The Australian Federal Court recently handed down its first-instance judgement in Thaler v Commissioner of Patents [2021] FCA 879 where the central issue considered was whether an artificial intelligence (AI) system could be an ‘inventor’ for the purposes of the Australian Patents Act 1990 (Act) and its corresponding regulations. The Court found that an AI system can be an inventor – where ‘inventor’ may be construed broadly to include a ‘person or thing that invents’1. This decision puts Australia in the spotlight as a favourable country to patent AI-created inventions – for now. Given the subject-matter and controversy generated by this decision, an appeal to the Full Federal Court is almost certain.

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Finally – German Constitutional Court Clears the Way for the Unified Patent Court

Today the German Federal Constitutional Court rejected two applications for an interim injunction against the German implementation of the Unified Patent Court Agreement (UPCA). The outcome of the decisions is a clear yes to a European patent court system!

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Just One More Thing For Swatch and Apple to Fight About

Since the launch of the Apple Watch in 2015, Swatch, a well-known Swiss watch manufacturer, has been involved in a number of trade mark disputes against Apple regarding their overlapping product markets.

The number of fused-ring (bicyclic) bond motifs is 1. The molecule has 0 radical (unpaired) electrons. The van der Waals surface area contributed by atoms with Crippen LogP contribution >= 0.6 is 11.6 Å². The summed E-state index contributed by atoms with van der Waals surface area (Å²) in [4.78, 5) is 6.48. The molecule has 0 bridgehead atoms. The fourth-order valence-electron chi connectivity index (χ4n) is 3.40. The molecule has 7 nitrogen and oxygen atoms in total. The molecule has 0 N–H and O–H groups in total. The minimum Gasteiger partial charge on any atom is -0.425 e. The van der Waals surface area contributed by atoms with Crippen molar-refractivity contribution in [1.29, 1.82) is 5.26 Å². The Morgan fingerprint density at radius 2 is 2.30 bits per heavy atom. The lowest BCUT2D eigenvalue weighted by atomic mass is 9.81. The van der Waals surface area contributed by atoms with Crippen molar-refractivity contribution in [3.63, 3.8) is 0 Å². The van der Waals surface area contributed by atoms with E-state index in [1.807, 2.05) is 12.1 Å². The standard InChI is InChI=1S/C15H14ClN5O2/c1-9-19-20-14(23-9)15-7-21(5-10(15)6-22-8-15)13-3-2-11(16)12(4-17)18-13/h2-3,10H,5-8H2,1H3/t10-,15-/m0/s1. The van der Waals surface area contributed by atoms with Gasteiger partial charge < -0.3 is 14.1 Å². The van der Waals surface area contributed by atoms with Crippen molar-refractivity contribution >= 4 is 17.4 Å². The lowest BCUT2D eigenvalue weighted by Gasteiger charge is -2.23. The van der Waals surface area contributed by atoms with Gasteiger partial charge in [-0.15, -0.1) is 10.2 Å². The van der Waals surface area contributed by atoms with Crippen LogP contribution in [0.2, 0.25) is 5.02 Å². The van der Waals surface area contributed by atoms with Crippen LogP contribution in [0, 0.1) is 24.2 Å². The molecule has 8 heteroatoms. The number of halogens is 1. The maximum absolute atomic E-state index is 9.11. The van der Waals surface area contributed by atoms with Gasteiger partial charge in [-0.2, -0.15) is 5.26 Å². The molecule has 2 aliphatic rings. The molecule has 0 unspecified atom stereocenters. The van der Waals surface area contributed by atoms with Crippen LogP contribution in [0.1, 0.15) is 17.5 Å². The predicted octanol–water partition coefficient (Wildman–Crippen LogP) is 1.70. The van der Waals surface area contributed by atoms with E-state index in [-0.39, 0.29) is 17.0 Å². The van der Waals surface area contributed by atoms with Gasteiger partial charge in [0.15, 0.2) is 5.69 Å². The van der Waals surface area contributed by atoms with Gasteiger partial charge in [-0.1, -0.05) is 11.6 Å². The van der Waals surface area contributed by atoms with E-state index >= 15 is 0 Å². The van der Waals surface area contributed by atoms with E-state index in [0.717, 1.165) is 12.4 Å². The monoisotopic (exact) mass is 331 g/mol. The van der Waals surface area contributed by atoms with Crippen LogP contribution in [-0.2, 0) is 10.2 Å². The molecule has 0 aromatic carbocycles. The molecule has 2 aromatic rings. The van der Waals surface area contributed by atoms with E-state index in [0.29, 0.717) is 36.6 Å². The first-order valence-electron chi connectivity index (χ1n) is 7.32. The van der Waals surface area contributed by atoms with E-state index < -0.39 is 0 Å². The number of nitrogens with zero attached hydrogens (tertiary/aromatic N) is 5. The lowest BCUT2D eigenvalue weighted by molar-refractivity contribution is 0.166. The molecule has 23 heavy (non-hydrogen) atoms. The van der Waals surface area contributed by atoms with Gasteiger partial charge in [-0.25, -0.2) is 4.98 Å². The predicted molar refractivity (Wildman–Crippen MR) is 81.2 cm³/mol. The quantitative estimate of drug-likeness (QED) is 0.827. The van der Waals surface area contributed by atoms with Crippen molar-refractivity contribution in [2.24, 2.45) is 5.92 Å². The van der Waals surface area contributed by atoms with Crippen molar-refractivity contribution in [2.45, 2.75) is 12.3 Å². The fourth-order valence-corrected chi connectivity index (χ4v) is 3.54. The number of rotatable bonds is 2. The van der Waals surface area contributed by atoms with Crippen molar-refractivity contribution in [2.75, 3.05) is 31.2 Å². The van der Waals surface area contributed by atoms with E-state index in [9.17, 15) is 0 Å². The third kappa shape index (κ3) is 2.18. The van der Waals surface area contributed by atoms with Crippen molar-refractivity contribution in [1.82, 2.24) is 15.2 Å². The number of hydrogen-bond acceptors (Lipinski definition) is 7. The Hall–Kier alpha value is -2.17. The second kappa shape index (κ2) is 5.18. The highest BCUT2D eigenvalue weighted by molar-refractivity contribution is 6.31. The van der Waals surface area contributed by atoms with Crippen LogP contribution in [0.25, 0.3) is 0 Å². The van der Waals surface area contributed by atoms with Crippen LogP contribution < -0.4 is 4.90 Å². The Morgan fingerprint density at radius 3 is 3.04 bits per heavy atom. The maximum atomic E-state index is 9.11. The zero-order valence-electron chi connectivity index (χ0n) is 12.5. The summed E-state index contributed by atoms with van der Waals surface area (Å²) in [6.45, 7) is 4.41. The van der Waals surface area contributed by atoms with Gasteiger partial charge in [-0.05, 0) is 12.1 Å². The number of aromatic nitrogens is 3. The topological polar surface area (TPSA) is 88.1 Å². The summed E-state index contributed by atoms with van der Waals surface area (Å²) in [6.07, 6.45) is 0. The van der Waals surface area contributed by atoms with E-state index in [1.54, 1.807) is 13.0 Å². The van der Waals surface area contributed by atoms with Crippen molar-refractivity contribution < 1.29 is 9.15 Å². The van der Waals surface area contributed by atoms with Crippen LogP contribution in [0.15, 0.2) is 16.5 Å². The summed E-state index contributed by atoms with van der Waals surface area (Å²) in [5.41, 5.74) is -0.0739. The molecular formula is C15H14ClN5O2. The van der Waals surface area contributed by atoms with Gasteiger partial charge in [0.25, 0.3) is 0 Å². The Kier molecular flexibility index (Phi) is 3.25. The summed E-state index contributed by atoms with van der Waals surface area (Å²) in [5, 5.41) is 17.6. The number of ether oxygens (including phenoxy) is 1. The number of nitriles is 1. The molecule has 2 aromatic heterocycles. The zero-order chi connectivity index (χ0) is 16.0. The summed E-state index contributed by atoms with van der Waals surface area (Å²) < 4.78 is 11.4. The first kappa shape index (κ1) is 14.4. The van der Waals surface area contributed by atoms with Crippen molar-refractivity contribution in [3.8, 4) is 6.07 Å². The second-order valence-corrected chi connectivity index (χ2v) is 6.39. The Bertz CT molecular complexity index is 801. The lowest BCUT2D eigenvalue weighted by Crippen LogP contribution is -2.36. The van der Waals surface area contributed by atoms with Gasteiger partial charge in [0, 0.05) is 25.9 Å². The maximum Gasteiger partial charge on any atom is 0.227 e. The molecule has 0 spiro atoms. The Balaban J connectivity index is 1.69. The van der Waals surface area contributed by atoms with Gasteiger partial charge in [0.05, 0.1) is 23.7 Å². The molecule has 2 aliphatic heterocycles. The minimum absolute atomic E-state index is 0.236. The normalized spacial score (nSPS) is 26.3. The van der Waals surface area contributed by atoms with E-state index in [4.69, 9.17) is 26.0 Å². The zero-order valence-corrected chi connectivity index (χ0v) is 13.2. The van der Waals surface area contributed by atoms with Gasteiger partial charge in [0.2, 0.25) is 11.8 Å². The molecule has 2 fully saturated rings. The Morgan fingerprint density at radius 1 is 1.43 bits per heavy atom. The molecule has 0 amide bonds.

These disputes have concerned the marks ‘I-WATCH’ and ‘I-SWATCH’, ‘TICK DIFFERENT’ and ‘THINK DIFFERENT’ and, more recently, the mark ‘ONE MORE THING’.

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Amendments to China’s Copyright Law

The first substantial amendments to China’s Copyright Law in 20 years were passed in November 2020 and will come into effect on 1 June 2021 (the Amendments). The Amendments primarily focus on enhancing protections for copyright owners, better aligning China’s Copyright Law with international standards, and implementing the Beijing Treaty on Audiovisual Performances that entered into force in April 2020.

The heavy deterrence-related focus of the revised Copyright Law will strengthen protections for copyright owners, particularly relating to digital piracy.

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The NFT Explosion – What Lawyers Need to Know

First there were CryptoKitties. Then came Digital art, CryptoPunks and NBA tokens. But when Beeple’s digital art piece sold at Christie’s for $69 million, the mania truly  began.  And as with any wave of media mania, also came the groundswell of negative media and hand-wringing about NFTs.   Of course, NFTs are not all evil nor are they a panacea for artists and musicians. If properly issued and positioned, they can provide a win-win for both artists and collectors.

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Deep fakes, inventorship and ethics – WIPO revised issues paper on Artificial Intelligence

One thing is clear about artificial intelligence (AI) and intellectual property (IP) at the moment: there are more questions than answers. Who should be author? Who is responsible for a work’s liability? What about moral rights? Is a computer programme capable of making an ‘inventive step’ or forming an ‘intellectual creation’ normally reserved for humans? And for those Matrix fans – should we let machines make decisions for us, lest we become seen as the planet’s true virus?

In September 2019, the World Intellectual Property Organisation (WIPO) launched a much-needed conversation on IP and AI, and consulted with member state representatives on the potential impact of AI on IP. Over the course of the consultation, WIPO received more than 250 responses from a wide range of global stakeholders.